President Abraham Lincoln was known for his honesty and integrity, but today, Illinois, the Land of Lincoln, is suffering from a spate of pension scandals that has its leaders calling for reform.
The governor of Illinois late last month proposed a host of reforms for the state’s embattled pension systems after the indictment of a former pension board member and as a grand jury continues to look into large payments made to a placement agent doing business with that same state pension.
The reforms, announced by Gov. Rod Blagojevich, would eliminate contingency fees paid to placement agents and require board of trustee members to disclose more financial information. The reforms already have the backing of some key state legislators and the support of the Illinois AFL-CIO. They would make Illinois the first state to enact several of these initiatives, according to the governor’s office.
The new rules would:
* Prohibit any contingency fees paid by money managers to placement agents for working with state pension investment boards, a first for state pension systems, according to the announcement. It would also require any such placement agents to register as investment advisors subject to oversight by the Securities and Exchange Commission.
* Bar pension systems from hiring advisors that receive revenue other than consulting fees or do business with firms that manage state pension funds, which would be a first for any state. State investment boards would be prohibited from using money managers that have had their professional licenses revoked or violated ethical standards.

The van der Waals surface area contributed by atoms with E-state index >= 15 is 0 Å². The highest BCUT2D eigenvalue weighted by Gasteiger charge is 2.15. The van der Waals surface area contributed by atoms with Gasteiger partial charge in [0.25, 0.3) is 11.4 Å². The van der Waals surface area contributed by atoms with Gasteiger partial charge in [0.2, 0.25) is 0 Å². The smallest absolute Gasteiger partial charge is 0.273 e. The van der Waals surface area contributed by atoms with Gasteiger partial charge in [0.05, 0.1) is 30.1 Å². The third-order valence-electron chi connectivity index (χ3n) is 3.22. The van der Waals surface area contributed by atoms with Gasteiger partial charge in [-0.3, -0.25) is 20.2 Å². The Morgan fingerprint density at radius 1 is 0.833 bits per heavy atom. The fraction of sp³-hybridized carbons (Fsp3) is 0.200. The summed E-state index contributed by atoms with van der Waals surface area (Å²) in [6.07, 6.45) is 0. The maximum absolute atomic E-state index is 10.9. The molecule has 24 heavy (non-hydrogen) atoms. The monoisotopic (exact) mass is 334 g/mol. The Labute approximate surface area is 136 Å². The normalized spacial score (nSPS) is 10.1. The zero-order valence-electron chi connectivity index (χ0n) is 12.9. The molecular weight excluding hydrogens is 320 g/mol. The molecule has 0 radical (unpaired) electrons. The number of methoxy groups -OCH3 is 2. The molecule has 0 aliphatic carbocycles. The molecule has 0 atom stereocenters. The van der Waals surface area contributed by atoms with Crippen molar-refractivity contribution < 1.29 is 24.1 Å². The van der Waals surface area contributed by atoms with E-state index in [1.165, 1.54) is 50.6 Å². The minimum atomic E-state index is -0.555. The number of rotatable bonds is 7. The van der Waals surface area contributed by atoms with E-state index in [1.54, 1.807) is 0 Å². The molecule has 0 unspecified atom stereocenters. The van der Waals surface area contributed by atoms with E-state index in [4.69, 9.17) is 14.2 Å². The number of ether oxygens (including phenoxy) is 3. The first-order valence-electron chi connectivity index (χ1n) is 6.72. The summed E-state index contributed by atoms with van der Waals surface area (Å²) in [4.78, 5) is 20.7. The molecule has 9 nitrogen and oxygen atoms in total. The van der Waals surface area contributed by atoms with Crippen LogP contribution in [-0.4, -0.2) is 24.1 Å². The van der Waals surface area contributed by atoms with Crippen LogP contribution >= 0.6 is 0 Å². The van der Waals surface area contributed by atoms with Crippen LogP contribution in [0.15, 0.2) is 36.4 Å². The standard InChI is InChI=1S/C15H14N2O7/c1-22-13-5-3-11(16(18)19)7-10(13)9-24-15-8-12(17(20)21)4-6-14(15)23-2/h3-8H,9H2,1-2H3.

* Increase fines from $1,000 to $25,000 and raise penal sentences from six months probation to two to five years in prison.
* Require all public pension boards to use competitive solicitation processes and expand existing disclosure requirements for trustees, boards, advisors and managers.
* Force public pension systems to adhere to the same 2003 state ethics laws as their governmental counterparts.
The governor’s announcement directly mentioned indictments against former trustee Stuart Levine and two attorneys. The three are accused of soliciting kickbacks totaling hundreds of thousands of dollars from PE firms seeking investment from the $34 billion pension system.
The same announcement also referenced the Carlyle Group’s payment of $4.5 million to Robert Kjellander, a lobbyist who helped Carlyle receive a $500 million investment from the Illinois Teachers’ Retirement System.